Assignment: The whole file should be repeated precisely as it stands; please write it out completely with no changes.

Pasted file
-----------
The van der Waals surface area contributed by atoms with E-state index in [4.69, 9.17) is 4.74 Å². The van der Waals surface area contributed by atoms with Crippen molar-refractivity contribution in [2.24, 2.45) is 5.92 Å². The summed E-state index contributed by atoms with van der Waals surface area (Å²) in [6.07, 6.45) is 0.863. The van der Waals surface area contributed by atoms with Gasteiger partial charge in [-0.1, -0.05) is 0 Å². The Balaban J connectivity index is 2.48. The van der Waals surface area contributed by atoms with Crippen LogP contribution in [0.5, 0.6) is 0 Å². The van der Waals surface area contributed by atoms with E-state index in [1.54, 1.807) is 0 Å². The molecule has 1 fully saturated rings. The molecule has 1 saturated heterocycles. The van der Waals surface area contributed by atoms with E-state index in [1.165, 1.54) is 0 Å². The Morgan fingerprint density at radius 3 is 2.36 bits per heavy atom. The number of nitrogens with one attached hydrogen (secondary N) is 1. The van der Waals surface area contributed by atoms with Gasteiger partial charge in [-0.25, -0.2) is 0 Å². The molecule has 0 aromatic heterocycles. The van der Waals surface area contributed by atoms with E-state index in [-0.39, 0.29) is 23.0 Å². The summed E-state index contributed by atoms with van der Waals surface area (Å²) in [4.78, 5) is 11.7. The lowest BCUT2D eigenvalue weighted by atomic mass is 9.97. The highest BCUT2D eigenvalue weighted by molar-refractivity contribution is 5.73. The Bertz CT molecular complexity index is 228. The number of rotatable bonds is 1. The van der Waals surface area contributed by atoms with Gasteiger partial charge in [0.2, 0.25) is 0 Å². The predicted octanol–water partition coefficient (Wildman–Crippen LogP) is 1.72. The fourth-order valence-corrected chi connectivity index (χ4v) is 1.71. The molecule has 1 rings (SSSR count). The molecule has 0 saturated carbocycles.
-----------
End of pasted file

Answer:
The van der Waals surface area contributed by atoms with E-state index in [4.69, 9.17) is 4.74 Å². The van der Waals surface area contributed by atoms with Crippen molar-refractivity contribution in [2.24, 2.45) is 5.92 Å². The summed E-state index contributed by atoms with van der Waals surface area (Å²) in [6.07, 6.45) is 0.863. The van der Waals surface area contributed by atoms with Gasteiger partial charge in [-0.1, -0.05) is 0 Å². The Balaban J connectivity index is 2.48. The van der Waals surface area contributed by atoms with Crippen LogP contribution in [0.5, 0.6) is 0 Å². The van der Waals surface area contributed by atoms with E-state index in [1.54, 1.807) is 0 Å². The molecule has 1 fully saturated rings. The molecule has 1 saturated heterocycles. The van der Waals surface area contributed by atoms with E-state index in [1.165, 1.54) is 0 Å². The Morgan fingerprint density at radius 3 is 2.36 bits per heavy atom. The number of nitrogens with one attached hydrogen (secondary N) is 1. The van der Waals surface area contributed by atoms with Gasteiger partial charge in [-0.25, -0.2) is 0 Å². The molecule has 0 aromatic heterocycles. The van der Waals surface area contributed by atoms with E-state index in [-0.39, 0.29) is 23.0 Å². The summed E-state index contributed by atoms with van der Waals surface area (Å²) in [4.78, 5) is 11.7. The lowest BCUT2D eigenvalue weighted by atomic mass is 9.97. The highest BCUT2D eigenvalue weighted by molar-refractivity contribution is 5.73. The Bertz CT molecular complexity index is 228. The number of rotatable bonds is 1. The van der Waals surface area contributed by atoms with Gasteiger partial charge in [0.2, 0.25) is 0 Å². The predicted octanol–water partition coefficient (Wildman–Crippen LogP) is 1.72. The fourth-order valence-corrected chi connectivity index (χ4v) is 1.71. The molecule has 1 rings (SSSR count). The molecule has 0 saturated carbocycles.